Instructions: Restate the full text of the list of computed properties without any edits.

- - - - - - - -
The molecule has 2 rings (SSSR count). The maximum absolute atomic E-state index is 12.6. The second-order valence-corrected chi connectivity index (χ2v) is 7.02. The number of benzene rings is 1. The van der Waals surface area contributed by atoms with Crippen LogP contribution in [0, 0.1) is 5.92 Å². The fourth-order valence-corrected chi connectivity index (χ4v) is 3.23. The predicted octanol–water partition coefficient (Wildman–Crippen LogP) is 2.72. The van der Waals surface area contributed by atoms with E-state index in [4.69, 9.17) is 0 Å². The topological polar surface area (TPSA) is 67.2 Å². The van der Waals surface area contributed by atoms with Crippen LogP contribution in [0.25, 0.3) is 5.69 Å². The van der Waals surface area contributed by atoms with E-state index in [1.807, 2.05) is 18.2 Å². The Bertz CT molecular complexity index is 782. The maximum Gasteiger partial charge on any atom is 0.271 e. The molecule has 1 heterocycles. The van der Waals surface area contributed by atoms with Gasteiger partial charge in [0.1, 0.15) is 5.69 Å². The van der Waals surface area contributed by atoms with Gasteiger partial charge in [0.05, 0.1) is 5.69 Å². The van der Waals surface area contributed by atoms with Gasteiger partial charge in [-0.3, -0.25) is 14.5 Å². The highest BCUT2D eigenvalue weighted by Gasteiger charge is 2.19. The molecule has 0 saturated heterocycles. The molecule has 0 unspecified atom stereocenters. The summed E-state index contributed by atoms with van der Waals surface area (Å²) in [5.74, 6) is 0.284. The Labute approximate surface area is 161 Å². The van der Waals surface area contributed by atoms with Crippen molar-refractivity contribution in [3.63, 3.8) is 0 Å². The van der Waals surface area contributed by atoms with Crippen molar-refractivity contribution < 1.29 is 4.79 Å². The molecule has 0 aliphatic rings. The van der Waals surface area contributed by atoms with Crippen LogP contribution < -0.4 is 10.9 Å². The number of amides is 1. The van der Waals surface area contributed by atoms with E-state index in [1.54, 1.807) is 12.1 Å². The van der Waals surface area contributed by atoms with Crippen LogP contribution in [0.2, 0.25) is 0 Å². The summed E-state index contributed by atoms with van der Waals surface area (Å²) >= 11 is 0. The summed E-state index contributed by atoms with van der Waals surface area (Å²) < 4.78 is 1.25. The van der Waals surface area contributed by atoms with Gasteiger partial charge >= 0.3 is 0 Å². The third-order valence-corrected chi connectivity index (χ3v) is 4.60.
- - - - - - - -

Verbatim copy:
The molecule has 2 rings (SSSR count). The maximum absolute atomic E-state index is 12.6. The second-order valence-corrected chi connectivity index (χ2v) is 7.02. The number of benzene rings is 1. The van der Waals surface area contributed by atoms with Crippen LogP contribution in [0, 0.1) is 5.92 Å². The fourth-order valence-corrected chi connectivity index (χ4v) is 3.23. The predicted octanol–water partition coefficient (Wildman–Crippen LogP) is 2.72. The van der Waals surface area contributed by atoms with E-state index in [4.69, 9.17) is 0 Å². The topological polar surface area (TPSA) is 67.2 Å². The van der Waals surface area contributed by atoms with Crippen LogP contribution in [0.25, 0.3) is 5.69 Å². The van der Waals surface area contributed by atoms with E-state index in [1.807, 2.05) is 18.2 Å². The Bertz CT molecular complexity index is 782. The maximum Gasteiger partial charge on any atom is 0.271 e. The molecule has 1 heterocycles. The van der Waals surface area contributed by atoms with Gasteiger partial charge in [0.1, 0.15) is 5.69 Å². The van der Waals surface area contributed by atoms with Gasteiger partial charge in [0.05, 0.1) is 5.69 Å². The van der Waals surface area contributed by atoms with Gasteiger partial charge in [-0.3, -0.25) is 14.5 Å². The highest BCUT2D eigenvalue weighted by Gasteiger charge is 2.19. The molecule has 0 saturated heterocycles. The molecule has 0 unspecified atom stereocenters. The summed E-state index contributed by atoms with van der Waals surface area (Å²) in [5.74, 6) is 0.284. The Labute approximate surface area is 161 Å². The van der Waals surface area contributed by atoms with Crippen molar-refractivity contribution in [3.63, 3.8) is 0 Å². The van der Waals surface area contributed by atoms with Crippen molar-refractivity contribution < 1.29 is 4.79 Å². The molecule has 0 aliphatic rings. The van der Waals surface area contributed by atoms with Crippen LogP contribution < -0.4 is 10.9 Å². The number of amides is 1. The van der Waals surface area contributed by atoms with E-state index in [1.54, 1.807) is 12.1 Å². The van der Waals surface area contributed by atoms with Crippen LogP contribution in [0.2, 0.25) is 0 Å². The summed E-state index contributed by atoms with van der Waals surface area (Å²) >= 11 is 0. The summed E-state index contributed by atoms with van der Waals surface area (Å²) < 4.78 is 1.25. The van der Waals surface area contributed by atoms with Gasteiger partial charge >= 0.3 is 0 Å². The third-order valence-corrected chi connectivity index (χ3v) is 4.60.